BOSTON, July 10, 2013 /PRNewswire/ -- Scientists have described one of the first instances of a rationally designed drug candidate derived from the human microbiota. The work was led by Dr. Kenya Honda, Team Leader of the Laboratory for Intestinal Homeostasis at the RIKEN Center for Integrative Medical Sciences (IMS) and scientific co-founder of Vedanta Biosciences. The paper describing the findings was published in today's issue of the journal Nature, and technology originating from the work has been licensed and is being advanced by Vedanta Biosciences.
The team identified and characterized a consortium of human-derived bacterial strains with high potency for suppression of inflammatory responses and established their ability to prevent autoimmunity in models of ulcerative colitis, Crohn's disease, and allergy. Furthermore, the team showed that human subjects with ulcerative colitis showed a tendency towards a deficit of the identified immunoregulatory strains. In previous work published in Sciencein 2011, Honda's group had zeroed in on a subset of analogous, murine-derived, gut microbes and showed they were responsible for triggering production of regulatory T cells, a key therapeutic target in a number of autoimmune and inflammatory diseases.
"There is an urgent need to develop drugs for poorly served autoimmune diseases," said Dr. Honda. "Discoveries on the role of the microbiome in these diseases are a promising starting point for new therapeutic approaches."
Although a number of probiotic microorganisms have been commercialized, their efficacy in treating human disease has been limited. Typically, probiotics used in foods and supplements have been selected based on their ease of culture and manufacturing, not based on their pharmacological properties, and their presence or absence in human samples has not been strongly associated with disease. In contrast, Honda's team selected bacterial organisms based on their ability to elicit robust therapeutic responses in disease models and focusing on organisms shown to be depleted in human diseases.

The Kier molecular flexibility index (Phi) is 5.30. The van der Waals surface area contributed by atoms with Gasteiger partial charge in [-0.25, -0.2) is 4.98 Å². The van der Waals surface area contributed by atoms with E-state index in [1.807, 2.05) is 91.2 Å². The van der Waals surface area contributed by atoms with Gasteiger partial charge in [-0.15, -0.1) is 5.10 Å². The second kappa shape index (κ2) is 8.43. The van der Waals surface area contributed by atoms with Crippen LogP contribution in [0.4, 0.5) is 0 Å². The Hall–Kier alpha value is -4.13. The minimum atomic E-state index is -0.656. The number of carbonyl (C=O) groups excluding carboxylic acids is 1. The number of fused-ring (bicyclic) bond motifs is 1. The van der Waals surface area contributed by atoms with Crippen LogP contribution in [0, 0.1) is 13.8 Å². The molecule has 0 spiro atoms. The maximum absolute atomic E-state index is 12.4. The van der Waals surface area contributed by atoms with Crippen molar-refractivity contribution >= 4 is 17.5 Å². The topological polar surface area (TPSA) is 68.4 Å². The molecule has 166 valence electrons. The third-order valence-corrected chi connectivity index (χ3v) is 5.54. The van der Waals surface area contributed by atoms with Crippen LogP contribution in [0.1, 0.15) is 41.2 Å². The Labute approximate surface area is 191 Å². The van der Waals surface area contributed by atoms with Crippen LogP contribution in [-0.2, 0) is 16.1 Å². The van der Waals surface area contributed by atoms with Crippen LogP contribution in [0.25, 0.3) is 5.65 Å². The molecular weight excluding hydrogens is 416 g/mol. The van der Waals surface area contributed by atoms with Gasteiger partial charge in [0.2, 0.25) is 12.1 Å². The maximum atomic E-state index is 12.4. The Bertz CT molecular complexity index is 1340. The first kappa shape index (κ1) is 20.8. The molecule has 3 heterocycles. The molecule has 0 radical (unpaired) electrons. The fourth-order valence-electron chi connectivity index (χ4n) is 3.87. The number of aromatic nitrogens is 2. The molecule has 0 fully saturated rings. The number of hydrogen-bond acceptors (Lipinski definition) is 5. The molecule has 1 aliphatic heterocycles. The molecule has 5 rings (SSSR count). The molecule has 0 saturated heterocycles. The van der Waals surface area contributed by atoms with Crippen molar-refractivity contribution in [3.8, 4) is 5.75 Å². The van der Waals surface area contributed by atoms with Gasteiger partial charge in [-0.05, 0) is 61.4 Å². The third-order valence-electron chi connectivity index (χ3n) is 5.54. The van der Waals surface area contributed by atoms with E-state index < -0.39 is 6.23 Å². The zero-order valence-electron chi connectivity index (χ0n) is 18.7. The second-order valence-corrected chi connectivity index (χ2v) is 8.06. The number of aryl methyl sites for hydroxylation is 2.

The team further showed that the organisms act in concert as a consortium, providing bacterial antigens and short-chain fatty acids that are sensed by the host and mediate immunoregulatory responses. None of the organisms alone was nearly as potent as a consortium of organisms suggesting that cooperation between the strains is essential to their therapeutic effects.
"We have made a significant commitment to translate research in the microbiome field," said Dr. Ben Shapiro, Board member of Vedanta Biosciences and former EVP Worldwide Basic & External Research at Merck, "identifying specific therapeutic compositions and drilling down to their mechanism of action is a key step towards developing interventions in this new field with pharmaceutical rigor."
About Vedanta: Vedanta is developing a novel class of immunotherapies that modulate the human microbiome. Vedanta was founded by PureTech and a group of world renowned experts in immunology and microbiology including Drs. Ruslan Medzhitov (Yale), Alexander Rudensky (Memorial Sloan-Kettering Institute, Rockefeller University, Cornell), Dan Littman (NYU), Brett Finlay (UBC), and Kenya Honda (RIKEN).
About PureTech: PureTech www.puretechventures.com is a healthcare product innovation company specializing in developing products that will significantly impact human health and well-being. PureTech's pipeline of 15 products includes more than 10 programs at or beyond the stage of human clinical testing.
SOURCE Vedanta Biosciences, Inc.